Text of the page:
Social media can be a valuable tool in career transition
Anyone in the job search process should consider if they are
maximizing the use of social media in the process. Sites that are tailored to your industry, networking sites, and informational
sites can all be valuable in providing helpful tips and guidance on potential positions in companies. Facebook®®
is a good source for some basic information on the current ‘hot topics' a company is focused on and viewing the company's
page before an interview can assist in giving you insight into what is important for their organization currently. If
you aren't maximizing LinkedIn®® as a resource, here are some things to put on your to do list:
- Update your profile information to be current with volunteer work or paid work experience you
- Request recommendations from previous supervisors and colleagues that can attest to the skills you need
to make the transition - communication, organization, technical skills - whatever is most relevant to the industry or company
you are pursuing.
- Check out the new ‘jobs' function on the system - look on the right hand side to find positions
that the search engine has found to match your past experience.
- Follow and join groups that are aligned with your
transition, either by company name or by industry.
- In preparation for an interview, search for the company, department,
and interviewer to formulate meaningful questions to ask at the end of the phone or face-to-face interview.
Volunteering could help you transition to your next career
Volunteering and giving back to the community are ways people
who are transitioning between jobs or industries can maintain skills and develop new ones. For people who are not currently
working in full-time positions, being able to contribute time and valuable talents not only help the organization they are
given to, but also keep the person actively involved in the community.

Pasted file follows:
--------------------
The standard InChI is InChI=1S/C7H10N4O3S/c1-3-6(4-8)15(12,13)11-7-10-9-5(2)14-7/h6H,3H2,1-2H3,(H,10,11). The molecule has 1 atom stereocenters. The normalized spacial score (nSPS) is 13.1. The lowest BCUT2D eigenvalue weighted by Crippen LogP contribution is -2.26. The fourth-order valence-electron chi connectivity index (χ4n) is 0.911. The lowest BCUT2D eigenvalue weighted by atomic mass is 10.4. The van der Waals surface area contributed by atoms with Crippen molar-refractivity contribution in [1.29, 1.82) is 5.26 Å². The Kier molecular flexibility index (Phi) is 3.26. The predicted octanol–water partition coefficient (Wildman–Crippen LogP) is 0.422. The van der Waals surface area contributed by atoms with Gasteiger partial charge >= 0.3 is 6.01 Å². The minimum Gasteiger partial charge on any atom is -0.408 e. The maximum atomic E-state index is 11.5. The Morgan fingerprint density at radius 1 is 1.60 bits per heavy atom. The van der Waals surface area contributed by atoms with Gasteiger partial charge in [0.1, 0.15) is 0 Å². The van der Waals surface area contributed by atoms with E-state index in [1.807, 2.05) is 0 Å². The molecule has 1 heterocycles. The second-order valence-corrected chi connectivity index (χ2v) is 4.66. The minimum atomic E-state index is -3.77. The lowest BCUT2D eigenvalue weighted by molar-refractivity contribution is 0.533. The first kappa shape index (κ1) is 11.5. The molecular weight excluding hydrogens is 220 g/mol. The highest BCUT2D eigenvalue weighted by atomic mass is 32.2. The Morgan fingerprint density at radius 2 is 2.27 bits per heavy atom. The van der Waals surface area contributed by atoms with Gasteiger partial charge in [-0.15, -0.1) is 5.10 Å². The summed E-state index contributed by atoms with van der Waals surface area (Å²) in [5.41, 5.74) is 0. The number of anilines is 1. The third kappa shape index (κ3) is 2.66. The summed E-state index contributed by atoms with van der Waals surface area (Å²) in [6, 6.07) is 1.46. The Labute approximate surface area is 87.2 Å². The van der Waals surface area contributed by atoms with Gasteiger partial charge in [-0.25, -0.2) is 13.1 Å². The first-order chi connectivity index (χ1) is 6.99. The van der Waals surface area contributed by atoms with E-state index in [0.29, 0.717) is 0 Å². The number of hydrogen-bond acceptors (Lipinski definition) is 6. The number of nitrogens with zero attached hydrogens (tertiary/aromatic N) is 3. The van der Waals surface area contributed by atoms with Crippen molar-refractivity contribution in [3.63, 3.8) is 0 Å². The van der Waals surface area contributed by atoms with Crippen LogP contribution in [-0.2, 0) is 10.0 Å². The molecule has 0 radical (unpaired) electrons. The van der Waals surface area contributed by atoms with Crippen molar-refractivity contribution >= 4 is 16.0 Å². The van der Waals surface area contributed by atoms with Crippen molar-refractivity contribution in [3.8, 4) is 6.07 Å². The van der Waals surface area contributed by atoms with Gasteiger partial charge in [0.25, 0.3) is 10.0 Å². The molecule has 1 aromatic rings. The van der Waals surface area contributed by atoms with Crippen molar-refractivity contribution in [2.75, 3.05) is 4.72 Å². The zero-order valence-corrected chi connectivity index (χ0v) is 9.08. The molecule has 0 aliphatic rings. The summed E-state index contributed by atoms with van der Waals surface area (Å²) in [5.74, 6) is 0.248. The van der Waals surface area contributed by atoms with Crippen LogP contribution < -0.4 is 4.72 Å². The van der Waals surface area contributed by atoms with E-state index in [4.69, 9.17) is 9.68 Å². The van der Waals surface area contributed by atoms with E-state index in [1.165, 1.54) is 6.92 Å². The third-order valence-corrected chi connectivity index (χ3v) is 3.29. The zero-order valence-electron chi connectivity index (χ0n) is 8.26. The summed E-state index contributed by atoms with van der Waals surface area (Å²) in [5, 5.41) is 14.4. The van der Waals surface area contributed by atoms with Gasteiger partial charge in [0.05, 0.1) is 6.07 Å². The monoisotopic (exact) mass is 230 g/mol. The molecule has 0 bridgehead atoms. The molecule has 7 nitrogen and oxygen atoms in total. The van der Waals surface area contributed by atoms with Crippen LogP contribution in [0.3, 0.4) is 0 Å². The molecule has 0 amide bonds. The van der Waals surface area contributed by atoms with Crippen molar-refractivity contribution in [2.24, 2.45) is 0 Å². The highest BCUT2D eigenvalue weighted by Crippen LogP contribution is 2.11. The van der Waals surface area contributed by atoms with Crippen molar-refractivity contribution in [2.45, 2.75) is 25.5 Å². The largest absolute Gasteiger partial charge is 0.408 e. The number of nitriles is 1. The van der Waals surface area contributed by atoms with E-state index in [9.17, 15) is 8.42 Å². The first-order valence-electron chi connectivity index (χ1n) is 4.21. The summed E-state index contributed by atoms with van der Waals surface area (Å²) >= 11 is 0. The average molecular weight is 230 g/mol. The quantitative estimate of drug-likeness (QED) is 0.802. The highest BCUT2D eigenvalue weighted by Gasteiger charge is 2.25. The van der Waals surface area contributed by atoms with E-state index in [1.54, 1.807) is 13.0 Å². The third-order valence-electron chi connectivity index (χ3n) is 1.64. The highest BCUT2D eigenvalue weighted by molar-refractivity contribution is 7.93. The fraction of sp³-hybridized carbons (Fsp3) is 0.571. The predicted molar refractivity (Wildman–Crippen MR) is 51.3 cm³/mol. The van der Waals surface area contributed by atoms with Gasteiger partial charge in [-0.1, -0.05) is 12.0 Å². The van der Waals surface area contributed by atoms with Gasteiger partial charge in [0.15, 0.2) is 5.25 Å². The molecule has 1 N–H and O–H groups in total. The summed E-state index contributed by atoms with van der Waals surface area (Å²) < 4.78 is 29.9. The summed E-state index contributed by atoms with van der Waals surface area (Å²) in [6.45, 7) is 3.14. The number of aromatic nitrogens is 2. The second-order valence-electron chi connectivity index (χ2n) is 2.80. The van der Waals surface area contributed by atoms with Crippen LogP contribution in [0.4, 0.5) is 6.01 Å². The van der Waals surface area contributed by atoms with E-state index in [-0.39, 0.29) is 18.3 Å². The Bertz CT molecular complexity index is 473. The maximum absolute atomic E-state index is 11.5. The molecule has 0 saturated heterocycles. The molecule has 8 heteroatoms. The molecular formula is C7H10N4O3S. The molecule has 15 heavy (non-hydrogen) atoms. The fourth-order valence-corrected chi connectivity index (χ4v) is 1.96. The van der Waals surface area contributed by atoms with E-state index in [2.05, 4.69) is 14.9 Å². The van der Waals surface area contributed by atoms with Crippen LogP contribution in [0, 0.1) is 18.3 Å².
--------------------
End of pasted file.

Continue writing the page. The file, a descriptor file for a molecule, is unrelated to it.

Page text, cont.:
There are many locations that can use the skills
that job search candidates may have mastered in the workplace. Look for organizations with a focus in an area that is
of interest to you. If you are passionate about helping animals, then check out local animal shelters or rescue foundations
- perhaps you have skills in construction that could be used to help improve the shelter's facility, or if you are skilled
in accountancy or finance you could assist in managing or developing budgets for projects.
Some parents may be using
transition time to help out at their children's summer camp or school. Parent Teacher Organizations, lunchtime or playground
monitoring, even library assistance are usually volunteer positions that can always use extra manpower. Some school
districts will be looking for volunteers in tutoring after school hours - this is a great opportunity to use academic skills
and also gain valuable teaching and mentoring skills.
Transitioning workers should try to use volunteering opportunities
to build their skills and continue adding relevant content to their resume about the qualifications they can bring to the
employer. Your future employer will appreciate your commitment to ongoing professional development and your creativity
in helping the community too.
Four things to do for your career development now that you've graduated
Congratulations! You've graduated from a post-secondary educational
experience and are ready to start your first full-time job on your career path. Now you can forget about your resume
and interviewing and focus on your day-to-day activities, right? Before you get too comfortable, there are a few career
development steps to do now that will make it easier to maintain as you move through your first few post-graduation years.
- Update your resume now. Take time to add your new job to your latest version
using the job description. When you are ready to try and get a promotion or move to another company, you can avoid having
to dig this up under pressure.
- Change your social media profile information. Evaluate your LinkedIn®
profile and update your graduation date, organizations you were involved in, and add your new job. Join professional organization
groups in your industry. Put aside some time at the end of the first few months to add co-workers to your network.
Research internal groups you can get involved in. These could include special interest groups, training and
development groups, and/or volunteer groups. When you are onboarding with a company, it's a great time to ask questions about
ways you can get involved and network with peers beyond the day-to-day work projects.
- Practice your technological
and/or language skills. If you were hired in part due to your ability to effectively use certain technical programs
or use language skills in the workplace, now is the time to brush up your skills. Even though you may be using these on the
job, taking some time outside of work to become even stronger at them will make you even more valuable to your new employer.